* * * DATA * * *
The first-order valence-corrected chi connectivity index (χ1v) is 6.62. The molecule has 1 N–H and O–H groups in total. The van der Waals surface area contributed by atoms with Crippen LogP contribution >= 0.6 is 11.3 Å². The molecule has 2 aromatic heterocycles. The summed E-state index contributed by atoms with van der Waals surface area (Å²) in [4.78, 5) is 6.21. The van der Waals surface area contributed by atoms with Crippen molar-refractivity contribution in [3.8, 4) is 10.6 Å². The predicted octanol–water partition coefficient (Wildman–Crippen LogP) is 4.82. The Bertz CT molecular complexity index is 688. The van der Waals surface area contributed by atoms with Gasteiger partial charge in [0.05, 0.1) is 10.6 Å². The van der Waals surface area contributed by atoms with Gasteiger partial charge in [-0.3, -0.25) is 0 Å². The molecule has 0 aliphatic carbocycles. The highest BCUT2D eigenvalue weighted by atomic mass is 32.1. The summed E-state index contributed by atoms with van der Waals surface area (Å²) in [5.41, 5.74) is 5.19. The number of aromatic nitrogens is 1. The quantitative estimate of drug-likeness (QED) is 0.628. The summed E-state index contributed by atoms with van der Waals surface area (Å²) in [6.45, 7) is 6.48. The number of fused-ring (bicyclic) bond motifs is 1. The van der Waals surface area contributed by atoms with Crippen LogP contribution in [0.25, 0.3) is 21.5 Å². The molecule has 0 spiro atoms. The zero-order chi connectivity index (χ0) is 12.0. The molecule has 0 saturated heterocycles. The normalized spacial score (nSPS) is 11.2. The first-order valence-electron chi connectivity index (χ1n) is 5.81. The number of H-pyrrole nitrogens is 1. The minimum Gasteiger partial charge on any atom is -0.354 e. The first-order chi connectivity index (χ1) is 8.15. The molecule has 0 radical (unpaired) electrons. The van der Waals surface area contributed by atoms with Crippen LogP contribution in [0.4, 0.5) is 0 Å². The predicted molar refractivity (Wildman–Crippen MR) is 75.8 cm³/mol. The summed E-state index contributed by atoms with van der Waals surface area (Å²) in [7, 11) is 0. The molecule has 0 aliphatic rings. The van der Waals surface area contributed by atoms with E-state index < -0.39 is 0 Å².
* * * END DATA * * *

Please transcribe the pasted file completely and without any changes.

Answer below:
The first-order valence-corrected chi connectivity index (χ1v) is 6.62. The molecule has 1 N–H and O–H groups in total. The van der Waals surface area contributed by atoms with Crippen LogP contribution >= 0.6 is 11.3 Å². The molecule has 2 aromatic heterocycles. The summed E-state index contributed by atoms with van der Waals surface area (Å²) in [4.78, 5) is 6.21. The van der Waals surface area contributed by atoms with Crippen molar-refractivity contribution in [3.8, 4) is 10.6 Å². The predicted octanol–water partition coefficient (Wildman–Crippen LogP) is 4.82. The Bertz CT molecular complexity index is 688. The van der Waals surface area contributed by atoms with Gasteiger partial charge in [0.05, 0.1) is 10.6 Å². The van der Waals surface area contributed by atoms with Gasteiger partial charge in [-0.3, -0.25) is 0 Å². The molecule has 0 aliphatic carbocycles. The highest BCUT2D eigenvalue weighted by atomic mass is 32.1. The summed E-state index contributed by atoms with van der Waals surface area (Å²) in [5.41, 5.74) is 5.19. The number of aromatic nitrogens is 1. The quantitative estimate of drug-likeness (QED) is 0.628. The summed E-state index contributed by atoms with van der Waals surface area (Å²) in [6.45, 7) is 6.48. The number of fused-ring (bicyclic) bond motifs is 1. The van der Waals surface area contributed by atoms with Crippen LogP contribution in [0.25, 0.3) is 21.5 Å². The molecule has 0 spiro atoms. The zero-order chi connectivity index (χ0) is 12.0. The molecule has 0 saturated heterocycles. The normalized spacial score (nSPS) is 11.2. The first-order valence-electron chi connectivity index (χ1n) is 5.81. The number of H-pyrrole nitrogens is 1. The minimum Gasteiger partial charge on any atom is -0.354 e. The first-order chi connectivity index (χ1) is 8.15. The molecule has 0 radical (unpaired) electrons. The van der Waals surface area contributed by atoms with Crippen LogP contribution in [0.4, 0.5) is 0 Å². The predicted molar refractivity (Wildman–Crippen MR) is 75.8 cm³/mol. The summed E-state index contributed by atoms with van der Waals surface area (Å²) in [7, 11) is 0. The molecule has 0 aliphatic rings. The van der Waals surface area contributed by atoms with E-state index < -0.39 is 0 Å².